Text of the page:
4 minute read

Last time I created a simple Hugo based website, this time, we will deploy it. For free! With TLS!

OK, I am making a couple of assumptions here:

  1. You already own a domain name (cheap but not free)
  2. You are hosting your site in a GitHub repo (this is not required, but if you want to follow along, I’m going to use GitHub & Travis-CI)

NOTE: Since writing this I started using Netlify and I’d strongly recommend checking that out!


I hadn’t used Firebase before this; originally, I was going to use GitHub Pages + CloudFlare + LetsEncrypt + a CRON job. That was a lot of moving parts, free but not cheap. Other than reducing the complexity, there are a few other reasons I wanted to try out Firebase:

  1. Unless you use GitHub’s Jekyll build, you are required to check-in your generated/built artifacts into your master branch.
  2. I didn’t want to have a CRON job running on my laptop to update a certificate for a public site. I would then need to monitor that job, and I know for me, I’d forget about it, and the cert would be invalid.

Firebase is a CDN and can provide a TLS certificate for you (using LetsEncrypt). That leaves us with needing three things: 1. A source repo 1. CI 1. A Firebase account

Just… like any other software project. I’m using Github and Travis-CI.

One last note about Firebase, they have tiered payment plans, I fall well within the free tier.

Validated your Domain

Firebase is part of Google now, so naturally, you can log in with your Google account (or a domain account).

Follow the Add Project wizard to get started.

Next, in the left nav, click Hosting. This will instruct you to install an NPM package and log in.

$ npm install -g firebase-tools

Login (This kicks of a nifty OAuth flow in your browser):

$ firebase login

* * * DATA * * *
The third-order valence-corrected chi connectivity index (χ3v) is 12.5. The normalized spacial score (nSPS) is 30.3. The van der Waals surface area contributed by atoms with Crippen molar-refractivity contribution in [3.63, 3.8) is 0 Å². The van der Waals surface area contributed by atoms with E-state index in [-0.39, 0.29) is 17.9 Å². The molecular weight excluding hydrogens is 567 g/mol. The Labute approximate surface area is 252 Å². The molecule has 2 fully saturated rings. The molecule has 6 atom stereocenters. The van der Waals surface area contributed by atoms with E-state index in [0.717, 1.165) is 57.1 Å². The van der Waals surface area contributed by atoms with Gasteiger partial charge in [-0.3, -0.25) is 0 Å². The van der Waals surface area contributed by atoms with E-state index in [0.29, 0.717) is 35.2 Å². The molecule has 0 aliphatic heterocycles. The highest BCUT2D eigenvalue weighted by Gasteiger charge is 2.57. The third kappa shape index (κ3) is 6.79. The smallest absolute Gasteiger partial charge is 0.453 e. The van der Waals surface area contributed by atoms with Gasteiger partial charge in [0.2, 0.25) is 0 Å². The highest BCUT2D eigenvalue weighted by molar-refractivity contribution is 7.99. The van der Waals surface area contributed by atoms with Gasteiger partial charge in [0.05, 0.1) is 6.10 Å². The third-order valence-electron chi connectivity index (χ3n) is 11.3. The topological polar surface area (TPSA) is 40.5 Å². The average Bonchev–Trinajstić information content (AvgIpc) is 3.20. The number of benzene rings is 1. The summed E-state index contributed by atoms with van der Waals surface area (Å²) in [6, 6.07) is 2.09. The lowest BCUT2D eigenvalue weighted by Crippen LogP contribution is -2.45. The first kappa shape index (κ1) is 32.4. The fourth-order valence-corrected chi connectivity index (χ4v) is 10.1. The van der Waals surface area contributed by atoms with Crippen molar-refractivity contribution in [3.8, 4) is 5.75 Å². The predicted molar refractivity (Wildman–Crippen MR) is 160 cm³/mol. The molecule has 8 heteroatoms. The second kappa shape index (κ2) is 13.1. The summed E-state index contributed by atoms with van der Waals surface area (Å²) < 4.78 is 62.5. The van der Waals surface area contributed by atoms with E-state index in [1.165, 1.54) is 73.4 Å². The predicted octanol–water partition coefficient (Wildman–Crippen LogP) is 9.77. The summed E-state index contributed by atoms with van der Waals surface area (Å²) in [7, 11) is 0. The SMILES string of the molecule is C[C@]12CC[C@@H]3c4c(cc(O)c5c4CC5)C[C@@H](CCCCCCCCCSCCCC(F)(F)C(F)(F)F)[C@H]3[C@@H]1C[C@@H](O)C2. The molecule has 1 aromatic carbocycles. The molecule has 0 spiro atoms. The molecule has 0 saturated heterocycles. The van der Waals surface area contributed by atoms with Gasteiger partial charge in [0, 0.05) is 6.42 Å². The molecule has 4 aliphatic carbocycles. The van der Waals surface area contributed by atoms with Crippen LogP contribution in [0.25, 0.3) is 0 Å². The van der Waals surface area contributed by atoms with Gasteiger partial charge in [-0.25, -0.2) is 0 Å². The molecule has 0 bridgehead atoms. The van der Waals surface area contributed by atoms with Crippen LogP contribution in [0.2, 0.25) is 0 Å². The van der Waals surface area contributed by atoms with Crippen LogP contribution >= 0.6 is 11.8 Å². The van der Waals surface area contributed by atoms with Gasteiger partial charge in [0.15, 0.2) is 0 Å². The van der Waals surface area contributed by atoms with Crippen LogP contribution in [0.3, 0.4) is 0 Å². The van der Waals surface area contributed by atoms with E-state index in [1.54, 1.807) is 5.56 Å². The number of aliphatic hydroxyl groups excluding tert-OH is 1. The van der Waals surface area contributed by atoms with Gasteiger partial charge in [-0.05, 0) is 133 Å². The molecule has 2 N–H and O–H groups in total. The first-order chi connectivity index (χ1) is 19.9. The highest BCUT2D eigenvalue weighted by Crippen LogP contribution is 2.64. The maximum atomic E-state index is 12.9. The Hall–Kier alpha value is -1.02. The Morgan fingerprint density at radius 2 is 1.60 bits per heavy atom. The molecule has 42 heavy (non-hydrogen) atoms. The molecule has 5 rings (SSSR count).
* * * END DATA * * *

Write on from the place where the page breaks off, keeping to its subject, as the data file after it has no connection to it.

Initialize the Firebase project:

$ firebase init

Arrow key down to Hosting: Configure and deploy Firebase Hosting sites press Space then Enter. Select the project you created in the Wizard above and press Enter. Use all of the defaults (Press enter a bunch of times)

We haven’t configured our custom domain yet (I’ll get to that). To test the Firebase deployment, you will need to update your Hugo config.toml’s base URL:

baseURL = "https://<your-project-name>"

Build and deploy!

$ hugo && firebase deploy

Along the way I did receive a message to login again

$ firebase login --reauth

I’m assuming this was just updating a few OAuth scopes.

Browse to https://<your-project-name> and you should see your app!

Custom Domain

Back in your browser, head back to the Firebase console (you should still be on the Hosting tab). Click the big blue Connect Domain button.

Follow along with this new wizard (you will need to update a DNS TXT record). I’m using a Google Apps managed domain and account, and I still had to do this. This could take a while depending on your current DNS setup (I’m switching providers, and I needed to wait for the changes to propagate)

I stumbled on this for a while because my DNS provider (NameCheap) uses the @ notation instead of the domain name directly. After you pass the first validation screen Firebase does tell you to watch out for this…

Continuous Deployments

Generate a API token:

$ firebase login:ci

You will once again be prompted through through browser.

The output will look something like this:


Example: firebase deploy --token "$FIREBASE_TOKEN"
language: node_js
- "7"

- wget -O ../hugo.tar.gz
- tar -C .. -zxf ../hugo.tar.gz hugo

- ../hugo

Add it to your travis.yml

travis encrypt "your-key-here"
  provider: firebase
  skip_cleanup: true
    secure: "<a long string value>"

Set it and Forget it

Okay, maybe not forget, but git push and let Travis CI take care of the rest!

That is all there is to it!